Overall the component quality is great as far as the materials used is concerned. The dice feel excellent in the hand and have nice custom images. The miniatures are above reproach with the elder god Hastur being a real standout here. Even the sculpts of each unique character mini look cool and the core box comes with a decent variety of enemies such as ghouls, Byakhee, a Shoggoth and a few more up to and including cultists of course. The card quality is also pretty nice although I do see some bowing in the larger cards although this is pretty common and is easily rectified with a quick bend in the opposite direction.
I do however have some complaints. First, my biggest complaint is the size of the board game tiles. The game comes with a decent selection of double-sided tiles so each setup is very different but they are SO small! At first you won’t think anything of it, but as you start progressing through the game more and more enemies appear and then starting moving……and piling up on these tiles that seem even smaller now that you have 4 cultists and a huge shoggoth all vying for space on a single space on a tile. It gets even more silly when the elder god itself comes out to the board literally taking up an entire location on a tile itself. In other words, make sure you are doing your best to keep the enemies thinned out or you will be running into some space issues.
My only other complaint has to do with the player boards themselves. Now, personally I don’t have an issue with them as I received the kickstarter version that came with some nice little plastic playboard holders. These little guys hold the little tentacle markers (which I’m pretty sure are the EXACT markers used in the game The Others) perfectly aligned with the spaces on the players boards. I did try a game with out using them and it was less than perfect. With all the dice rolling that’s in this game you are sure to accidentally knock your mat, which will undoubtedly move your makers and then comes the guessing game of how much health/stress/insanity/which levels of each of the three powers you had. In any case I would highly recommend trying to track down some of these plastic holders for the character sheets.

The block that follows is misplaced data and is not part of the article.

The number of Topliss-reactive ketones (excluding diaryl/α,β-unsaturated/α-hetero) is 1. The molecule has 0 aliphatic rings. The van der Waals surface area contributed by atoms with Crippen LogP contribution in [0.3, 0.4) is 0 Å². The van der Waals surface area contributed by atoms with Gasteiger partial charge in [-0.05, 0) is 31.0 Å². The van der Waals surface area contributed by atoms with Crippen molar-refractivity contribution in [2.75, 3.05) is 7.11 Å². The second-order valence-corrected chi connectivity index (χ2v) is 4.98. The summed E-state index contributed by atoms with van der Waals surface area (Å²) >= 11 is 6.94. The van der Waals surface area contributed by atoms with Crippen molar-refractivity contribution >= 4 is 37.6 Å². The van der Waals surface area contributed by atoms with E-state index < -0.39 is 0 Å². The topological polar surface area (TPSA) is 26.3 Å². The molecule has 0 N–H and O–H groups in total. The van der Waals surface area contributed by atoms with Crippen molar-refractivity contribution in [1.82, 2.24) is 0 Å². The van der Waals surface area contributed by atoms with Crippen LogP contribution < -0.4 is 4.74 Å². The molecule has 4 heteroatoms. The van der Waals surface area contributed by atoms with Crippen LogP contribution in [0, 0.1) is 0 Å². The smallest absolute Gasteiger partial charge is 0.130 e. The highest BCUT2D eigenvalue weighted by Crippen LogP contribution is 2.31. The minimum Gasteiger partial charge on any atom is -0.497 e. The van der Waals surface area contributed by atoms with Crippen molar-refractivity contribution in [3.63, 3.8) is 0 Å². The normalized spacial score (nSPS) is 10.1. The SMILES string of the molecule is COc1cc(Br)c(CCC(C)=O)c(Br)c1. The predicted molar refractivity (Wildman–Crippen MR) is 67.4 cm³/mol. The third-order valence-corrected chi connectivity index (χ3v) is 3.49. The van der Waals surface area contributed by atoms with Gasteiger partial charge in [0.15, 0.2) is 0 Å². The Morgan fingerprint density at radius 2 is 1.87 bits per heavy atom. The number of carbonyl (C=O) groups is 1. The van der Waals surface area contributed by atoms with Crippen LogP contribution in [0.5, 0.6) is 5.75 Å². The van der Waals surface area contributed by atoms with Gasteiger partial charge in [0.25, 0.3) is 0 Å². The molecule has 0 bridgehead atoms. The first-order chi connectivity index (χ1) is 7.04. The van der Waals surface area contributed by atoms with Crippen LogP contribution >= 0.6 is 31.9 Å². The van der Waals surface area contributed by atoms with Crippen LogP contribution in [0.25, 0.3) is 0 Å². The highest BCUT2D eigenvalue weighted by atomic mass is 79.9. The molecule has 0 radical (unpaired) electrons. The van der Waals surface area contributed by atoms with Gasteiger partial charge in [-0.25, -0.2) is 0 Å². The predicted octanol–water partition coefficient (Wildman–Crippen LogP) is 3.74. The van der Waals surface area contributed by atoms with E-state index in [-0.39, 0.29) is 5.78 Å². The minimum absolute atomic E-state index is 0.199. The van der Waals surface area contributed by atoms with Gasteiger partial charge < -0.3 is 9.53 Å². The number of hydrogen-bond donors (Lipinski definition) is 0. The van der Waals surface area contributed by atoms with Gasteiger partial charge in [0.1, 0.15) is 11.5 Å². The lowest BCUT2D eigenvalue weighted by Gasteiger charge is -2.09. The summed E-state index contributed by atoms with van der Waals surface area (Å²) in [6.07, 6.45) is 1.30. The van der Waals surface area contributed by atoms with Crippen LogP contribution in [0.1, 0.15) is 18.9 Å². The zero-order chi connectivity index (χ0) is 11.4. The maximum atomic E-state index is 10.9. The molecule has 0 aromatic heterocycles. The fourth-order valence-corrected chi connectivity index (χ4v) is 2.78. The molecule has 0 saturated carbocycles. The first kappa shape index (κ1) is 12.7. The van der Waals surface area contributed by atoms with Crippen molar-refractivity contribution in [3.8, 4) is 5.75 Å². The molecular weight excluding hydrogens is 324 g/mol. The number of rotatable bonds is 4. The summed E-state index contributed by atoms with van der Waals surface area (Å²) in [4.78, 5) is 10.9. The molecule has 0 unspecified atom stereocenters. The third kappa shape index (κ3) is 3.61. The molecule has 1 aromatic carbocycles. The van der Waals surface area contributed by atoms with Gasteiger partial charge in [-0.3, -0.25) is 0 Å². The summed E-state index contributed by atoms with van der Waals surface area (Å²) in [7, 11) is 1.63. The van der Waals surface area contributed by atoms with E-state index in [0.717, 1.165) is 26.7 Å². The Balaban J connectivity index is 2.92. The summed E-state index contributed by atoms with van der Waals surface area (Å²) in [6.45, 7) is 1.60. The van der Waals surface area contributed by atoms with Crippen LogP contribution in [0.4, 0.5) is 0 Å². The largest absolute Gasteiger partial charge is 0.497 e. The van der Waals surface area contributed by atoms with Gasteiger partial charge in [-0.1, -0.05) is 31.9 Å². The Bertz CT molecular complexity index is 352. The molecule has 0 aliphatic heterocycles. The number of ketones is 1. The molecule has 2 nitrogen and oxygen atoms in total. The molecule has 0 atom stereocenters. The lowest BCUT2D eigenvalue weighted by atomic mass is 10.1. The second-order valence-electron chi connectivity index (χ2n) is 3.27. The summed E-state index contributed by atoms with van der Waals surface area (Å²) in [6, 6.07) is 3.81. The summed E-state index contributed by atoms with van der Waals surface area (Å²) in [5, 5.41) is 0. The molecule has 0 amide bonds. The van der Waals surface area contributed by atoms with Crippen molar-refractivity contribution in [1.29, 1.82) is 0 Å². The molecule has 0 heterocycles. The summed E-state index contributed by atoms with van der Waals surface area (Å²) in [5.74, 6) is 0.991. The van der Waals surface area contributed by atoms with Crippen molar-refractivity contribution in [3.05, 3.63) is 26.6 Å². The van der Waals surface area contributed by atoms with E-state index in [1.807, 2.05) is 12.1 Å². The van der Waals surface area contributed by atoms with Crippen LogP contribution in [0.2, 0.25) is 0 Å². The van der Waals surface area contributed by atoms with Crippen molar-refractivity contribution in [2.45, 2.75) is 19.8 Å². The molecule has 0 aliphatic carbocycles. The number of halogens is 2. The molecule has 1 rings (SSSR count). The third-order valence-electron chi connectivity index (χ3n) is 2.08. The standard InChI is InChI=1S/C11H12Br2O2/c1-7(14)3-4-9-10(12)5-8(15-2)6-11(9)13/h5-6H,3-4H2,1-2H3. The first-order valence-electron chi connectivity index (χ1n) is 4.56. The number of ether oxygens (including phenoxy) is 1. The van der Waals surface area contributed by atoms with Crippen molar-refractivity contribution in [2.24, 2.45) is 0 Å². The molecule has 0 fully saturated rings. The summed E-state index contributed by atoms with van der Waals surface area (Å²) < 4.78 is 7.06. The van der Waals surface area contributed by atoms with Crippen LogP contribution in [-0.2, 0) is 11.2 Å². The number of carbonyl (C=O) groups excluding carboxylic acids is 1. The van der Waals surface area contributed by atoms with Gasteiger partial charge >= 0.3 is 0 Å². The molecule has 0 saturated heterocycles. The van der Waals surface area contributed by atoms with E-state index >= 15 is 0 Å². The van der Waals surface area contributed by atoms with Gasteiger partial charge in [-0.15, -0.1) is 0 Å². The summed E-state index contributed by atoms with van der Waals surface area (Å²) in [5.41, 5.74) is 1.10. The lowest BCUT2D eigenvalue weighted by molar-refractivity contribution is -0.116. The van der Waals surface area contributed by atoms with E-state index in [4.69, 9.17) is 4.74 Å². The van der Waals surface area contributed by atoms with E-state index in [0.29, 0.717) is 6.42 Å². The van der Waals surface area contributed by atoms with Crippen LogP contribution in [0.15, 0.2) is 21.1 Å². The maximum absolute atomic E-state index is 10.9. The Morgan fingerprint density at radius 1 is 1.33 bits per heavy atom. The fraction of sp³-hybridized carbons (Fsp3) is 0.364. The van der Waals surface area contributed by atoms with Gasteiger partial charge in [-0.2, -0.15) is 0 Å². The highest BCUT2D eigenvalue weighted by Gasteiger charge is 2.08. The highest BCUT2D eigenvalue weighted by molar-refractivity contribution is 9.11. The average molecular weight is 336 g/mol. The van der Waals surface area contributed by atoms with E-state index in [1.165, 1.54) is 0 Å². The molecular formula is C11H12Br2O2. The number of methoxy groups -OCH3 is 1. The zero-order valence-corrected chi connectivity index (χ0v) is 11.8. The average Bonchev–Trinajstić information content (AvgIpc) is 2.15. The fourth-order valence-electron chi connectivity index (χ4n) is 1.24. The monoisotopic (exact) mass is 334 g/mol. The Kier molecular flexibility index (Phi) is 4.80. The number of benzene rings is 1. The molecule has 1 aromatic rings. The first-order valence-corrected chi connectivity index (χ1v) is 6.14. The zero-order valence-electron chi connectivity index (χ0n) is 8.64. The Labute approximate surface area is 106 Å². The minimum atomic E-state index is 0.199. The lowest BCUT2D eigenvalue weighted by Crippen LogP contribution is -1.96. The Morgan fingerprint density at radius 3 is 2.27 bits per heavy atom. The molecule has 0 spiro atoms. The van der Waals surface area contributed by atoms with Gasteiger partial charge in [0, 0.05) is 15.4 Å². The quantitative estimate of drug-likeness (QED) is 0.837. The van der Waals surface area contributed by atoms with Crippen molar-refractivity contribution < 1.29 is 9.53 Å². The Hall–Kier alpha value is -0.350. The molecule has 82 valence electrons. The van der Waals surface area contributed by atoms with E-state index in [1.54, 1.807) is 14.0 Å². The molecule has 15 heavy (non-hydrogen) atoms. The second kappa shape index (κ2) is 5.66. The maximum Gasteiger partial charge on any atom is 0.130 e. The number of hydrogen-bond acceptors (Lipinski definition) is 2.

I actually like the storage with this particular CMON game! This is a rarity for me as I usually don’t like CMON’s packaging method of cramming boxes within boxes but this one works. Each of the elder gods comes with its own special box that holds all its minis and cards. The episode boxes are all the same size and line up really nicely in the main box with a small plastic insert for the bigger monster minis. Below that lining the bottom of the box is a longer plastic insert housing the rest of the smaller, more humanoid minis such as the player characters. There are also spots in that insert to hold the dice, tokens and markers.